Nearly two-thirds of male workers are being put in danger by poor workplace health and safety procedures, as new research has shown that men are at greater risk of workplace injury than women.
A survey of over 2,000 UK employees found that 61 per cent had not received any information about their firm’s health and safety policies, despite men having more hazardous jobs overall.
Of the respondents to the survey, conducted by data capture platform WorkMobile, some 54 per cent of men worked in a hazardous role, compared with 19 per cent of female respondents. The majority of women (81 per cent) were found to be more likely to work in non-hazardous roles.
Even though men were far more likely to suffer a workplace injury on a day-to-day basis while at work, a quarter who said they’d received health and safety guidance form their employer revealed they didn’t feel like the risks of the role were explained thoroughly enough.
Some 13 per cent of respondent male workers said that their employer’s health and safety information was likely to be out of date and ineffective, since company policy hadn’t been updated since they first joined.
It is the responsibility of employers to ensure their staff’s safety, however the survey did reveal that men were more likely to break rules, or ignore health and safety protocols, than women. Some 23 per cent of male workers said that they’d failed to follow safety procedures in the past, compared with just four per cent of female employees.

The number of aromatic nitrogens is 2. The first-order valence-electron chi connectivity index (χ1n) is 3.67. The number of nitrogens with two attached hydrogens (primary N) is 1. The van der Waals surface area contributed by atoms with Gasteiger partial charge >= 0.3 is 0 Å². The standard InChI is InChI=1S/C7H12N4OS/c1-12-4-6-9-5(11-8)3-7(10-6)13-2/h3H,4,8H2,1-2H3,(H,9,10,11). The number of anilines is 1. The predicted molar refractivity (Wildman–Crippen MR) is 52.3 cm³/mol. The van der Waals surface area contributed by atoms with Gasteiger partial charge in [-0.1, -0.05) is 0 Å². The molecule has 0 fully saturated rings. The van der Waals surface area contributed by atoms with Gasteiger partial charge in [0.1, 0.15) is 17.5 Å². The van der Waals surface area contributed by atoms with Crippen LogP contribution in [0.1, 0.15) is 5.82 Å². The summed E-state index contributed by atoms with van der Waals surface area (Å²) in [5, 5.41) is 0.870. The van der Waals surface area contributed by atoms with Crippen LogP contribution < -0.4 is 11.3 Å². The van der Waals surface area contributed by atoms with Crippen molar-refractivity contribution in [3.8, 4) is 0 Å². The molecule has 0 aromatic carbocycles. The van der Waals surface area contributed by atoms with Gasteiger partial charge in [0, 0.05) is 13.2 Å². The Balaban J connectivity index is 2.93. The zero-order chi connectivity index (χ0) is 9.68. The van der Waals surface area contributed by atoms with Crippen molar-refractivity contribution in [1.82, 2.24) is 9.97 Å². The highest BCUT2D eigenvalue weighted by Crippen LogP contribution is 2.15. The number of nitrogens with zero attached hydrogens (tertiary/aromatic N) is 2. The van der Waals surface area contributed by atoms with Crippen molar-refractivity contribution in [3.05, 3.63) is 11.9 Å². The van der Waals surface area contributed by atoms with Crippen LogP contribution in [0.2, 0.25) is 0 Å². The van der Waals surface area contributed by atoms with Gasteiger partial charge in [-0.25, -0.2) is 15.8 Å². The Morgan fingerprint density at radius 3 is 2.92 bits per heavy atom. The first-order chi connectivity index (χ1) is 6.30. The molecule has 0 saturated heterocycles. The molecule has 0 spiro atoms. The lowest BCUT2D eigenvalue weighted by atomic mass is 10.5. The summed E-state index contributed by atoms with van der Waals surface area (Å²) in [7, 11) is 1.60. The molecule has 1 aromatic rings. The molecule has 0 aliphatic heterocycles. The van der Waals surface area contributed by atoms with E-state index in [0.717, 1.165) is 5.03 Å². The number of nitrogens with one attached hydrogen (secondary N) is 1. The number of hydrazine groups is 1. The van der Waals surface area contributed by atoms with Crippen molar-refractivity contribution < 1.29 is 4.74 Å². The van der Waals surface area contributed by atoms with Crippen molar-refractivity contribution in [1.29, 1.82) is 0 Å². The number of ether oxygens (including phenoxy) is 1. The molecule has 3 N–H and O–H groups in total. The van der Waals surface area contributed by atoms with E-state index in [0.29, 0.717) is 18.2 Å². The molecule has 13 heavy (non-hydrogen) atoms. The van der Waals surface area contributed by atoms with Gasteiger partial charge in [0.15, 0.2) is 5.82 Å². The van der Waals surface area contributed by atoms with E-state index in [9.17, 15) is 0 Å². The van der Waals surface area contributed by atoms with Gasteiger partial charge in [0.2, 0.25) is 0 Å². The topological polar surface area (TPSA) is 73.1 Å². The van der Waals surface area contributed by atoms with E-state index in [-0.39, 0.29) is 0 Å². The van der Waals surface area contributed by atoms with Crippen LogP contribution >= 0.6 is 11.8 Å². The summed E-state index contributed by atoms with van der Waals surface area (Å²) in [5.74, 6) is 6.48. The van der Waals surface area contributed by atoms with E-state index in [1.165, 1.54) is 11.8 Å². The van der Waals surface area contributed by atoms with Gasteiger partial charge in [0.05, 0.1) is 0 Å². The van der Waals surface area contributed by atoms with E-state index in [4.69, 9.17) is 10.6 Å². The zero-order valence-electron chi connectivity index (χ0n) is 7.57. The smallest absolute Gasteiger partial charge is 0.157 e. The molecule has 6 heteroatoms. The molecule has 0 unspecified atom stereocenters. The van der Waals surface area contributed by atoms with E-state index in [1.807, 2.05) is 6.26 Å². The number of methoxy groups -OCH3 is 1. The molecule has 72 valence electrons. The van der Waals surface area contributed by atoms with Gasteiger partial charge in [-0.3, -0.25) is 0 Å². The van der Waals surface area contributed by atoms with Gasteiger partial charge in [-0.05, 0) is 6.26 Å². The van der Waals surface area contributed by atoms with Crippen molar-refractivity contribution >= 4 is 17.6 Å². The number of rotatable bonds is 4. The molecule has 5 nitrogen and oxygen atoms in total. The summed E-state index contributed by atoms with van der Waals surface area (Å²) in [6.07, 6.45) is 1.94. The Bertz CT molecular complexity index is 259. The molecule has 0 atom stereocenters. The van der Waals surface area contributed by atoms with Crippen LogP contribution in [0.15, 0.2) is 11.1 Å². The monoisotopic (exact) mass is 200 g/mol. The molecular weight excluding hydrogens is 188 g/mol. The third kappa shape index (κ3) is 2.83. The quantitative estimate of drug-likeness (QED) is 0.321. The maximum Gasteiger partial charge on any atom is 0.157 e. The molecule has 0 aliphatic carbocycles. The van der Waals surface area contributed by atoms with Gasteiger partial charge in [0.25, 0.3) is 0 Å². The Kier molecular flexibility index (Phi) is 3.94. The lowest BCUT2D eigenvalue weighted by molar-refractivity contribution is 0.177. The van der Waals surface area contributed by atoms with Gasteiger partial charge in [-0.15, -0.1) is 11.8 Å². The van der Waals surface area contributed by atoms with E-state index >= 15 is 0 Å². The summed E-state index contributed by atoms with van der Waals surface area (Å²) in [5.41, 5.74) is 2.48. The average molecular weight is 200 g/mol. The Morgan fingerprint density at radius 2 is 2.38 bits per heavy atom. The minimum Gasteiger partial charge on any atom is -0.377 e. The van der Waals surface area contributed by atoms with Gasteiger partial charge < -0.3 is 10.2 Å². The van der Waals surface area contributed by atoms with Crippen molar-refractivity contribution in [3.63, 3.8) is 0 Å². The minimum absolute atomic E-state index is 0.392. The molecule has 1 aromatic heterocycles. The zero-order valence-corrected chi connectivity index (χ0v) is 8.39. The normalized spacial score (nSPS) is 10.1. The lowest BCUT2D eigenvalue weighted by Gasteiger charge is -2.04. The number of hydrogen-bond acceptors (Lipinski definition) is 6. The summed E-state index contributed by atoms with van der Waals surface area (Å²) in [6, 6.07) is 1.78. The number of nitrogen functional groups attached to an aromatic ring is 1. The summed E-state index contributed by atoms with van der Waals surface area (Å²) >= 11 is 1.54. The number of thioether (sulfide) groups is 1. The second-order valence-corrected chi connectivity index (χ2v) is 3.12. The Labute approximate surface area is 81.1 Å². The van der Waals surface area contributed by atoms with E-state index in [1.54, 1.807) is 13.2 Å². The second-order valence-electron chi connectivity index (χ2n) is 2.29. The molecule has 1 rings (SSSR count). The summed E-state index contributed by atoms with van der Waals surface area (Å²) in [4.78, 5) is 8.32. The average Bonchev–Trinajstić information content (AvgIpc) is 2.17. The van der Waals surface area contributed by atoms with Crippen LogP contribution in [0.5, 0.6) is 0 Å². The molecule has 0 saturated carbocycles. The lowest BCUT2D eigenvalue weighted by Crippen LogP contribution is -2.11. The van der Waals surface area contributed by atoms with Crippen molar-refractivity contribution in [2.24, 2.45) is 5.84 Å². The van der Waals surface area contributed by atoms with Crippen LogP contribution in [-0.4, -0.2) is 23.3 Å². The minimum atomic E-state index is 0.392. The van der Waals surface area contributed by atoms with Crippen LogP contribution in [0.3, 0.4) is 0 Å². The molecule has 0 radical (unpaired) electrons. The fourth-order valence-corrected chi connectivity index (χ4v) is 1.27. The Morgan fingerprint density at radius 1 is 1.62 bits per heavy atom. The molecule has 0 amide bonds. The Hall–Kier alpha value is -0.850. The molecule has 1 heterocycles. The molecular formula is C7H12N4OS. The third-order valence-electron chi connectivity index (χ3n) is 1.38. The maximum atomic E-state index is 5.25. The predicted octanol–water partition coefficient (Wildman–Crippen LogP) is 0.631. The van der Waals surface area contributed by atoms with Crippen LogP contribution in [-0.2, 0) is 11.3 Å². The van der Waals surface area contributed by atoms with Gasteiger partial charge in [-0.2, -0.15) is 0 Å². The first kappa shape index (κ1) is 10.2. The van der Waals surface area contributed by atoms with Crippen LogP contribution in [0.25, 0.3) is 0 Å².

Commenting on the findings, WorkMobile’s chief support officer, Colin Yates, said business owners needed to put more robust measures in place to keep staff from suffering a workplace injury.
He said: “Companies need to make sure they’re putting the safety and wellbeing of their staff first – it’s their legal responsibility. It’s really shocking to see that some businesses are failing to put in place even the most basic health and safety procedures to protect their workers most at risk of injury.”
Despite being more at risk in the workplace, the research showed that, in the event of emergency or hazardous situation, male staff were more likely to have the training to know how to respond, or how to report the incident.
Some 83 per cent of male respondents said they’d know who to go to in a crisis, as opposed to 31 per cent of females. The figures suggest that female employees need a greater level of training in emergency or crisis procedures in workplaces.
“When staff are not trained on how to work safely, or are not given the correct information to operate compliantly, there is a greater risk of accidents happening – especially in these more hazardous industries,” added Yates.
“With working practices constantly being improved, there is no excuse for [company bosses] not obeying the law and fulfilling their business obligations.”
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